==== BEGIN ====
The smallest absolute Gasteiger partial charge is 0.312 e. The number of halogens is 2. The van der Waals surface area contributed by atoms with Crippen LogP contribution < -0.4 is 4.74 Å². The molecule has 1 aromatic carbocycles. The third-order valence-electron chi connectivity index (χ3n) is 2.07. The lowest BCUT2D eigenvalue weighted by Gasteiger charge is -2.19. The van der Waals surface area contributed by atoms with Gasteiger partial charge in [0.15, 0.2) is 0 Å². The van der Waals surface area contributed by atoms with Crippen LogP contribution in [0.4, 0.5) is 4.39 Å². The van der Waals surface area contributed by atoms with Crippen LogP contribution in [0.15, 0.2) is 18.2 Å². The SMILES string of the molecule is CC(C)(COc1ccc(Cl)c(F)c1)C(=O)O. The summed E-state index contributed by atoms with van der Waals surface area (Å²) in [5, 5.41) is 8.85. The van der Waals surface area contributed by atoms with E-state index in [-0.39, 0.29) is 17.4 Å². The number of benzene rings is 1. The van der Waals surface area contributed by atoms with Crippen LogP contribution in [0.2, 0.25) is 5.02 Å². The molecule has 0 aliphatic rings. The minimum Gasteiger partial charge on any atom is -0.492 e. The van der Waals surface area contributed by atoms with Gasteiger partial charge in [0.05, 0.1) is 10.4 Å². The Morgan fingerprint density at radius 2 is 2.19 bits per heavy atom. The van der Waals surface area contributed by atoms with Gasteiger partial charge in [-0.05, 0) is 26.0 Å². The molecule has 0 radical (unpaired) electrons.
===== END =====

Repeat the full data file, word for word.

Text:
The smallest absolute Gasteiger partial charge is 0.312 e. The number of halogens is 2. The van der Waals surface area contributed by atoms with Crippen LogP contribution < -0.4 is 4.74 Å². The molecule has 1 aromatic carbocycles. The third-order valence-electron chi connectivity index (χ3n) is 2.07. The lowest BCUT2D eigenvalue weighted by Gasteiger charge is -2.19. The van der Waals surface area contributed by atoms with Gasteiger partial charge in [0.15, 0.2) is 0 Å². The van der Waals surface area contributed by atoms with Crippen LogP contribution in [0.4, 0.5) is 4.39 Å². The van der Waals surface area contributed by atoms with Crippen LogP contribution in [0.15, 0.2) is 18.2 Å². The SMILES string of the molecule is CC(C)(COc1ccc(Cl)c(F)c1)C(=O)O. The summed E-state index contributed by atoms with van der Waals surface area (Å²) in [5, 5.41) is 8.85. The van der Waals surface area contributed by atoms with E-state index in [-0.39, 0.29) is 17.4 Å². The number of benzene rings is 1. The van der Waals surface area contributed by atoms with Crippen LogP contribution in [0.2, 0.25) is 5.02 Å². The molecule has 0 aliphatic rings. The minimum Gasteiger partial charge on any atom is -0.492 e. The van der Waals surface area contributed by atoms with Gasteiger partial charge in [0.05, 0.1) is 10.4 Å². The Morgan fingerprint density at radius 2 is 2.19 bits per heavy atom. The van der Waals surface area contributed by atoms with Gasteiger partial charge in [-0.05, 0) is 26.0 Å². The molecule has 0 radical (unpaired) electrons.